This was my 10th (or so) NAB, my second since I retired as a Cinematographer a few years ago. Like always, I drove from my home in British Columbia to Las Vegas, a route that traverses some of the most scenic landscapes in North America.
The Sony booth is always near the top of my must-see list. They showed a 4K 3D system that used nearly invisible passive glasses that resolved 3D on an 85 inch screen. At a ten foot viewing distance, this system delivered a superb viewing experience. Despite the nay-sayers, I think that 3D has a future. There's a very good reason that nearly every animal on planet Earth has two eyes.
Sony also demo'd AMOLED monitors that appeared to present to the viewer the same dynamic range as a sunny day. The monitors were extremely bright and the colour saturation was beyond anything I've seen other than in the real world. Quite extraordinary.
Viewing these amazing displays, I asked a Sony Engineer: "Why can't we buy these yet? What's taking so long?"
"Angstroms", he said. "And tolerances in the order of a few layers of molecules."
That adds up to very low production yields. It's going to be a while yet before we see these in our homes.
UAVs for filming were everywhere on the show floor and in the air, for that matter. Quadcopters capable of transporting a RED for nearly half an hour were at one booth, and another group showed a quadcopter that could easily carry something like a Sony NX series camera for under $300. I met the designer/pilot of the "Flying Cam", a French UAV that is pretty well the state of the art. Its all up weight is in the order of 25kG and was used to film the rooftop motorcycle chase in "Skyfall". For a guy that earned a large part of his living for years shooting aerials for the film business, it was quite an education. Now, you can buy a cinema-quality aerial photography setup for less than the cost of a single day aerial shoot from a few years ago. I just got out of this business in time. http://www.fcpxland.com/battle-flying-cameras-nab-2013-3866/
One of the highlights of my visit for the last few NABs is to visit The Lens. Ever watch baseball on TV? The shot that never fails to blow me away is a chest shot of the batter with the catcher and the ump in the background. Just exactly how do they get that shot? The camera is in straightaway center field, at least 400 ft away.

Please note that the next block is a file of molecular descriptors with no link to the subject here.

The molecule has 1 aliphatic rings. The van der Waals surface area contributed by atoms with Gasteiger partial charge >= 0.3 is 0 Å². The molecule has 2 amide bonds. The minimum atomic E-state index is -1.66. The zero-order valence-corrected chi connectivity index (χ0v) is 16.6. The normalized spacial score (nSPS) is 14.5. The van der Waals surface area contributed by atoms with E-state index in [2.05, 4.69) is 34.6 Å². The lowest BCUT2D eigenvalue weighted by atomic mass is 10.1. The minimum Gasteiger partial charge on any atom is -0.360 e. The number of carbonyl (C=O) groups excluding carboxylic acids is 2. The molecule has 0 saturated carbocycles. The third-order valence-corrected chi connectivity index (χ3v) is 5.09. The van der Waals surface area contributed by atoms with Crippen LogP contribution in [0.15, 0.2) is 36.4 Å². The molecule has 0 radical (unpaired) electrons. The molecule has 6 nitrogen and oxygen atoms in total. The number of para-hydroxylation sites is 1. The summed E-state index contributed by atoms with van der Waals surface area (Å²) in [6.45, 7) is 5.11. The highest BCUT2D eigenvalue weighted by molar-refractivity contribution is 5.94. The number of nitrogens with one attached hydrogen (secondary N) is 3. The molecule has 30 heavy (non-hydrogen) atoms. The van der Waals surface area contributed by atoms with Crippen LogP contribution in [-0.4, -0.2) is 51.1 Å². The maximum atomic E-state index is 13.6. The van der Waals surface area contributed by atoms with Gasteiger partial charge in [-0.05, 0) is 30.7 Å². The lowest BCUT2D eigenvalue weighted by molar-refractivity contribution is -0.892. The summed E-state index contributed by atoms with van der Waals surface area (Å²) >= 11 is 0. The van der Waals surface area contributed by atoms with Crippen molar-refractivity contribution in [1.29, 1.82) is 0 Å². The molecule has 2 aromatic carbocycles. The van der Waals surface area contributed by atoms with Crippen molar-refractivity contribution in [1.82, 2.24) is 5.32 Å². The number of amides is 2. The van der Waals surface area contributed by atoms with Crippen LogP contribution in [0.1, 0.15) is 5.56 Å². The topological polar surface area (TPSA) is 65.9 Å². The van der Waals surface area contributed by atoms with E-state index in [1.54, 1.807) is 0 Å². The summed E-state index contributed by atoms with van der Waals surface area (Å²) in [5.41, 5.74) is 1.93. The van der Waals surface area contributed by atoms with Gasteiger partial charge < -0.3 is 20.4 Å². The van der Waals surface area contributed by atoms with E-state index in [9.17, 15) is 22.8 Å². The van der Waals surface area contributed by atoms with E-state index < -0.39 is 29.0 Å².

They do it with a Canon DigiSuper, a beast of a lens whose effective zoom range is 100X and whose longest focal length is nearly 2000 mm. It's really a telescope, not a telephoto. The Lens is mounted on a camera and you're free to walk up and try your hand at camera operating, baseball-style. So long is this lens that, when I found a person in the crowd with the lens, I couldn't see them in real life. They were too far away. It's enough just to find the subject and focus with such a lens, let alone follow action. Very humbling.http://www.canon.com/bctv/products/digi100xs.html
At the Arriflex booth, I held my hand in front of a 1K LED fresnel light and watched amazed as, with the turn of a knob, I seamlessly and continuously dialed the colour temperature from about 1500K (candlelight) to over 10,000K (blue sky). Send the grips home. We're lit.http://www.arri.com/l-series/
GoPro had a huge crowd at their booth and a lot of enticing video, but until they provide image stabilization and a viewfinder, I'm out. To a photographer, the viewfinder IS the camera. One guy had a silicone casting capable of mounting six GoPros all facing out in different directions. He said that you could stitch the six cameras outputs into a single media file. Anyone remember Disney "Circle Vision"?
The Adobe booth was huge, capable of seating an audience of well over a hundred. Most of the demos were for the motion production business, though, with nothing of Photoshop or Lightroom on offer. Their seats were comfy, though.
NAB is highly recommended whether you're in show business or not. It's far more interesting than CES and it's in April, a far nicer time to be in Vegas, baby.